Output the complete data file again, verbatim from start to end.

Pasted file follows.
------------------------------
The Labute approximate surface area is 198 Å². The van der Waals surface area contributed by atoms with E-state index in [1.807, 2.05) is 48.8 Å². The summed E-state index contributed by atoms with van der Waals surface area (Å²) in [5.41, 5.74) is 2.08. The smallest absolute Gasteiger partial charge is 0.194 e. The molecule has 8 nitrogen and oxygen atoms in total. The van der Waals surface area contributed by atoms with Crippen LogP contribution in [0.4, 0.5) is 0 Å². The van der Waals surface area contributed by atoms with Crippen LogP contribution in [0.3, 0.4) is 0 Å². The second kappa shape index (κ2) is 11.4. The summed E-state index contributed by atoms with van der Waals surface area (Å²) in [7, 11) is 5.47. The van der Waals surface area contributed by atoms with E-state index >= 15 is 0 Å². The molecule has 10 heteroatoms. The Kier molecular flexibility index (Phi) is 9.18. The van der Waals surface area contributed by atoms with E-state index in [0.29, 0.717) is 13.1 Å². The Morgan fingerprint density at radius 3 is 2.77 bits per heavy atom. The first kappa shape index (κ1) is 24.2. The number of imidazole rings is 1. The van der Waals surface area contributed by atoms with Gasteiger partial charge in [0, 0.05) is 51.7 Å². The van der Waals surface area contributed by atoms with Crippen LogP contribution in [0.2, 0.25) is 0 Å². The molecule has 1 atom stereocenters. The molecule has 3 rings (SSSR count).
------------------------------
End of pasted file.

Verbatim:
The Labute approximate surface area is 198 Å². The van der Waals surface area contributed by atoms with E-state index in [1.807, 2.05) is 48.8 Å². The summed E-state index contributed by atoms with van der Waals surface area (Å²) in [5.41, 5.74) is 2.08. The smallest absolute Gasteiger partial charge is 0.194 e. The molecule has 8 nitrogen and oxygen atoms in total. The van der Waals surface area contributed by atoms with Crippen LogP contribution in [0.4, 0.5) is 0 Å². The van der Waals surface area contributed by atoms with Crippen LogP contribution in [0.3, 0.4) is 0 Å². The second kappa shape index (κ2) is 11.4. The summed E-state index contributed by atoms with van der Waals surface area (Å²) in [7, 11) is 5.47. The van der Waals surface area contributed by atoms with E-state index >= 15 is 0 Å². The molecule has 10 heteroatoms. The Kier molecular flexibility index (Phi) is 9.18. The van der Waals surface area contributed by atoms with E-state index in [0.29, 0.717) is 13.1 Å². The Morgan fingerprint density at radius 3 is 2.77 bits per heavy atom. The first kappa shape index (κ1) is 24.2. The number of imidazole rings is 1. The van der Waals surface area contributed by atoms with Gasteiger partial charge in [0, 0.05) is 51.7 Å². The van der Waals surface area contributed by atoms with Crippen LogP contribution in [0.2, 0.25) is 0 Å². The molecule has 1 atom stereocenters. The molecule has 3 rings (SSSR count).